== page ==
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MoneyWeekMoneyWeek

MoneyWeek Issue 965

There's a reason MoneyWeek is Britain's best-selling financial magazine. We exist to help you ground your portfolio so that it keeps your money safe during rough patches and growing in the good times. We don't just look at how to maximise your returns and limit your losses, we also like to look at how you can keep more of the money you've made. Week-in, week-out we'll guide you through the financial world as it changes, alerting you to all the opportunities to profit and dangers to avoid, as they appear. Income strategies, rising-star companies, the best funds and trusts, clever ways to preserve your wealth during market turmoil... you will get the best ideas from the sharpest financial minds and investing professionals in Britain.

Country:
United Kingdom
Language:
English
Publisher:
Dennis Publishing UK
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51 Issues

IN THIS ISSUE

access_time3 min.
from the editor-in-chief...

“Divestment from fossil fuel stocks has ‘reduced about zero tonnes of emissions’” Bad news for WeWork this week. Turns out the public market just isn’t that into it (see page 7). Investors reckon there is a strong chance that the model (long-term debt on buildings let out to short-term tenants, with a little free beer chucked in along the way) might be unsustainable. Given that chance, they decided that they weren’t mad to pay to value the company at the $65bn it orginally thought might make sense, or for that matter, even half of $65bn (maybe $15bn – but really not much more). The initial public offering (IPO) has been pulled. Perhaps investors are beginning to see sense when it comes to unicorn IPOs (see my blog at moneyweek.com for more). Still,…

access_time2 min.
business opportunity of the week

An underpopulated region in southern Italy is offering incomers up to €25,000 if they move to one of its villages, set up a business and live there for three years, reports The Guardian. Molise is Italy’s second-smallest region and has a population of just 305,000, which is shrinking – 9,000 people have left in the last five years. Anyone who moves to a village with a population of less than 2,000 qualifies, says Donato Toma, the region’s president. They will receive €700 a month for up to three years, as long as they set up a business. “They can open any sort of activity”, says Toma. “A bread shop, a stationery shop, a restaurant, anything. It’s a way to breathe life into our towns while also increasing the population.” Good week…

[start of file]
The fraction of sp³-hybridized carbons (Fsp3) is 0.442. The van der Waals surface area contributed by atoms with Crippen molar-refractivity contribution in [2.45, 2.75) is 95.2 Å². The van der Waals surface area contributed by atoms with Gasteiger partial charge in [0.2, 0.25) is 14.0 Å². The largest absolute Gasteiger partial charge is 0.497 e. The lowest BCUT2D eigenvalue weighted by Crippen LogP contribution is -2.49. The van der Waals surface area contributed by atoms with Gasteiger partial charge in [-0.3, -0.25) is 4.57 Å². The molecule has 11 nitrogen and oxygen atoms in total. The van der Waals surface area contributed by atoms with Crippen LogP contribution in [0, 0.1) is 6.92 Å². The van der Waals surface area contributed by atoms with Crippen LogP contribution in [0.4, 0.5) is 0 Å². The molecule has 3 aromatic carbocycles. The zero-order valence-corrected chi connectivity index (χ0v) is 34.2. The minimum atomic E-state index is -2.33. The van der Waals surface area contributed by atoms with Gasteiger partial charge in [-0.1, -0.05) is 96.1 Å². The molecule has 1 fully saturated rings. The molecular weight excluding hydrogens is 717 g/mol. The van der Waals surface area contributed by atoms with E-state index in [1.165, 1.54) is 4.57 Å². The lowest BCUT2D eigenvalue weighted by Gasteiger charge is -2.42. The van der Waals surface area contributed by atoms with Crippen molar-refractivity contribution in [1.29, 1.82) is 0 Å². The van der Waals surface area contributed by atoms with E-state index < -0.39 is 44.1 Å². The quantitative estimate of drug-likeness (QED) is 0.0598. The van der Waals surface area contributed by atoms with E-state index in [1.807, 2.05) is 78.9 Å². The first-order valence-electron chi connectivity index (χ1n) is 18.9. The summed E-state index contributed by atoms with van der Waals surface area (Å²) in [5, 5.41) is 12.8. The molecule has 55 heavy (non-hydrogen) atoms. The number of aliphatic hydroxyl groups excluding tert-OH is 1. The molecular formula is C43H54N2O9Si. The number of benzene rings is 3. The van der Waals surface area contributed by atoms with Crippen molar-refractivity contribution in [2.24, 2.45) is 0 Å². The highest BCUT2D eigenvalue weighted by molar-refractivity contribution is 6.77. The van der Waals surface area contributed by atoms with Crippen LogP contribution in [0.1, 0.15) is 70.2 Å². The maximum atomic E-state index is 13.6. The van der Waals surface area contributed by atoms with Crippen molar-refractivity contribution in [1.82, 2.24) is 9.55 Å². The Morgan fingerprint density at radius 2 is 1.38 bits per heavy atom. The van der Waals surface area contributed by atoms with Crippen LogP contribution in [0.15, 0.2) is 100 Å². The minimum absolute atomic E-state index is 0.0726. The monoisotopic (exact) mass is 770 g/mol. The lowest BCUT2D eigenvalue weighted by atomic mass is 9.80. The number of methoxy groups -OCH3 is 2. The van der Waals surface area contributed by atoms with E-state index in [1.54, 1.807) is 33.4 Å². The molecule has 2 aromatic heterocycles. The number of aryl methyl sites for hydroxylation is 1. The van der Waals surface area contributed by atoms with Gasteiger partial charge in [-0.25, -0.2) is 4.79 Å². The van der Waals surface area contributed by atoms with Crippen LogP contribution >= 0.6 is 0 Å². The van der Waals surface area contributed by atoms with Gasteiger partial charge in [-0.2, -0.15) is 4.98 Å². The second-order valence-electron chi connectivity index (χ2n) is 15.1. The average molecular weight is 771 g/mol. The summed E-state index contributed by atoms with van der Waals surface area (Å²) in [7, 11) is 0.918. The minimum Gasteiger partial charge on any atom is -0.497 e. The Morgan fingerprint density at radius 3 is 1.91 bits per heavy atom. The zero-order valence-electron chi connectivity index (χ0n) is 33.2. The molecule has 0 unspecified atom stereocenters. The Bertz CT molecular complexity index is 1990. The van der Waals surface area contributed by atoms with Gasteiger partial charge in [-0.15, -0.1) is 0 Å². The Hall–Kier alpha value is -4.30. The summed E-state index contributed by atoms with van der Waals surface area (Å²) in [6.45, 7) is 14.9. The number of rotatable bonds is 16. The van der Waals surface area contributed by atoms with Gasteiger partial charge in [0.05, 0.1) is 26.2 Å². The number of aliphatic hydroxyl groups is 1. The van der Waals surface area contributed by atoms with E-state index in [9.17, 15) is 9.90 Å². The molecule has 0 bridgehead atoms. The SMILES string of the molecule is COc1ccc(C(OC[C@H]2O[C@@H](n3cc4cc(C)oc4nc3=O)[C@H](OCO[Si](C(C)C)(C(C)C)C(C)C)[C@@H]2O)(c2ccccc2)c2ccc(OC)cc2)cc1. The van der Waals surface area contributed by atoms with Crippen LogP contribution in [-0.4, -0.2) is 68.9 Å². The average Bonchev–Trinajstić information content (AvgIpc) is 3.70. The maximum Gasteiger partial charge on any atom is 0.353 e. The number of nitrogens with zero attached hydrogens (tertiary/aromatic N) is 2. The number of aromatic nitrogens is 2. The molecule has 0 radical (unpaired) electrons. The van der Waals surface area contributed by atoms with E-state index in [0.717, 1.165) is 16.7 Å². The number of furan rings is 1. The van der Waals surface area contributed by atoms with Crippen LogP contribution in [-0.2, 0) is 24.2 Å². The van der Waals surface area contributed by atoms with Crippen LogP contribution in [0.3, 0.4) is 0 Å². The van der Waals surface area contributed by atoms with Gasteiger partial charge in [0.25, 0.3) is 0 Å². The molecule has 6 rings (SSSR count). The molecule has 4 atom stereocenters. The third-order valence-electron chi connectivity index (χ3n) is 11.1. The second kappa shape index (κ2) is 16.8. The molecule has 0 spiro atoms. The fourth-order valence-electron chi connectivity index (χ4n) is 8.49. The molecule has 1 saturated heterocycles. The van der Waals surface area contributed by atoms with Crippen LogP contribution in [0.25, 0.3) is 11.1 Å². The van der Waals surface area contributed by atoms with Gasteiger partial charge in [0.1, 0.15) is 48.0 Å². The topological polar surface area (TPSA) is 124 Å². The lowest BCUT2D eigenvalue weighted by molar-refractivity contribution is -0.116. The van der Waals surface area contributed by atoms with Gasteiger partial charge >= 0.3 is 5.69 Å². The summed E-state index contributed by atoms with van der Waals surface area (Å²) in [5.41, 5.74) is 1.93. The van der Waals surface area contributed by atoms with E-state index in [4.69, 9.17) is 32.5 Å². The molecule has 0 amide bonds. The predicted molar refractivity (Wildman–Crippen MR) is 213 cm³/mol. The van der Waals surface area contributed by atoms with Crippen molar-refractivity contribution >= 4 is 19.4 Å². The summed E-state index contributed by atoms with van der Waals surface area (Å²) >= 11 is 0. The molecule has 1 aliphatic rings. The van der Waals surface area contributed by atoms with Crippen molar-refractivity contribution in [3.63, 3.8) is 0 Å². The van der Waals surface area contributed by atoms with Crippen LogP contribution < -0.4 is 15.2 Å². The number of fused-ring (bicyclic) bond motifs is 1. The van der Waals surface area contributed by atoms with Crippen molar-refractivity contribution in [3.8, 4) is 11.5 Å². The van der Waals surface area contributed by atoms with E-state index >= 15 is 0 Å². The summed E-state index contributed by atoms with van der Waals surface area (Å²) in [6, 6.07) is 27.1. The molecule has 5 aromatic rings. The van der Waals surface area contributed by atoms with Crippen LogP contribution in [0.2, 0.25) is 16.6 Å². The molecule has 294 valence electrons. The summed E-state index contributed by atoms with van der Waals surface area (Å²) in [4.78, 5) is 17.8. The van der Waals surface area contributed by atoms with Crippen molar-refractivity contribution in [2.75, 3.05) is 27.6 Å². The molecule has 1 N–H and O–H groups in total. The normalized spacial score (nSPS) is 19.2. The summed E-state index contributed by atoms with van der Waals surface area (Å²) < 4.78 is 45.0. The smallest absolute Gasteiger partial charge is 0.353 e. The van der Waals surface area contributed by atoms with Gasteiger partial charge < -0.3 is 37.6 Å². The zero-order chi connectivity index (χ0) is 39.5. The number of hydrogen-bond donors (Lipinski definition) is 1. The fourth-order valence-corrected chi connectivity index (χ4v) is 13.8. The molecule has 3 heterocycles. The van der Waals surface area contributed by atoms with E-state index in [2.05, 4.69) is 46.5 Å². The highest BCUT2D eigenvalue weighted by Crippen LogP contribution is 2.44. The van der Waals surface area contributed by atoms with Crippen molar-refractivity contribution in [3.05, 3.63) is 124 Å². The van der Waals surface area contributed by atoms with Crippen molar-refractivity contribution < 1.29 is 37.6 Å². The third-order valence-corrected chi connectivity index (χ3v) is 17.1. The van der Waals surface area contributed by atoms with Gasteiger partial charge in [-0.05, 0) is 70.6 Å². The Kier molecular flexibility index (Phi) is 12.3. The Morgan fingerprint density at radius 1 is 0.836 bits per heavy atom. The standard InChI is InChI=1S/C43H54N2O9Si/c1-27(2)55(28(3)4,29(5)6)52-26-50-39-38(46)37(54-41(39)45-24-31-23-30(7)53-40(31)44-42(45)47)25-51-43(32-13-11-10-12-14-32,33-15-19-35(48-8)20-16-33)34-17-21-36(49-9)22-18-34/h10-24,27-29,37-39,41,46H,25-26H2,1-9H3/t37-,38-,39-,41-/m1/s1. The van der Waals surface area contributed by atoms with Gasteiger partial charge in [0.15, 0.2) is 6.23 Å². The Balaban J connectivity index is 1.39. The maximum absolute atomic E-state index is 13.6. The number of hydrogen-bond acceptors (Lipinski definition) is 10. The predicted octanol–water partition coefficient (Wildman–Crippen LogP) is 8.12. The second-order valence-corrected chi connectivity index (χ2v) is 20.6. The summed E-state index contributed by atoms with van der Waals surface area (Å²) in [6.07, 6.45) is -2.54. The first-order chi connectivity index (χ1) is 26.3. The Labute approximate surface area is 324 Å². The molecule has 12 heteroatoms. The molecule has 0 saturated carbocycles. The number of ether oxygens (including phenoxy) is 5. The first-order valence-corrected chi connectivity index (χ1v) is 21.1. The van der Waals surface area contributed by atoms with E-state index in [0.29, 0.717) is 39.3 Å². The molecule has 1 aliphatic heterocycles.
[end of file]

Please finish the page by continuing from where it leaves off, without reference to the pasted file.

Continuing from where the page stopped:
access_time2 min.
this shock will linger over the oil market

Saturday’s attack on Saudi oil facilities was “the big one”, says Spencer Jakab in The Wall Street Journal. The drone strikes on the world’s largest oil processing plant at Abqaiq has forced Saudi Arabia to cut output of of crude oil by 5.7 million barrels per day (mbpd), roughly 60% of its output and as much as 6% of global supply. World oil production is around 100 mbpd. Even if supplies are restored quickly, as Saudi Arabia has reportedly indicated they will be, the “technological sophistication and audacity” of this strike against critical infrastructure, for which Iran-backed Houthi fighters in Yemen have claimed responsibility, “will linger over the energy market”. A game-changer The attack prompted the biggest one-day rise in Brent crude prices in at least 30 years. The benchmark rose by…

access_time1 min.
the pin that pricks the bond bubble?

Markets had neglected the scope for oil to spike, says Louis Gave of Gavekal Research. The theory was that “with so much excess supply around the world, no lasting energy shock is possible”. Attention focused instead on the potential for deflationary shocks from a “Chinese devaluation” or “eurozone implosion”. That has helped create a record bond bubble. Yet this week’s oil price spike and talk of war in the Middle East are a reminder that “the next shock... could actually be inflationary”. Inflation has already been “creeping higher, despite a strong US dollar and a weak oil price”. It wouldn’t be the first time an inflation shock snuffed out an equity upswing. The 1973/74 oil price spike “put the Nifty Fifty bull market to the sword”. Indeed, the 1970s oil shock…

access_time1 min.
will there be another gulf war?

US Secretary of State Mike Pompeo was quick to point the finger at Iran for Saturday’s Abqaiq attack despite Tehran’s denials. Donald Trump tweeted that America was “locked and loaded” and pledged support for his Saudi allies. The standoff between Saudi Arabia and Iran has deep religious and political roots and is “in many ways a regional equivalent of the Cold War”, says Jonathan Marcus on the BBC. The two sides are engaged in proxy conflicts, notably in Yemen where Riyadh has been conducting an unsuccessful war against Iran-backed Houthi rebels for the past four years. Neither side is prepared for a direct confrontation, but Saudi Arabia has been emboldened by the White House’s support and the Abqaiq incident “could upset the apple cart”. All sides have reasons to resist conflict,…

access_time1 min.
viewpoint

”It wasn’t just the attacks on Saudi Arabia that caught the eye of the bond bulls... Chinese macro data showed the world’s second-largest economy cooling off more than expected in August. Industrial production growth weakened to a 4% year-on-year pace... This was the lowest print since 2002... retail sales growth dipped to... the weakest pace in four months. The mantra is the central bank is getting set to cut banking sector reserve requirements ratios once again – but this is a limited response to the magnitude of the slowdown. And in recent days, we saw both Turkey and Vietnam ease policy (along with the European Central Bank) – so we have 19 central banks... cutting rates this year and by a cumulative 1,470 basis points. The monetary authorities have turned…

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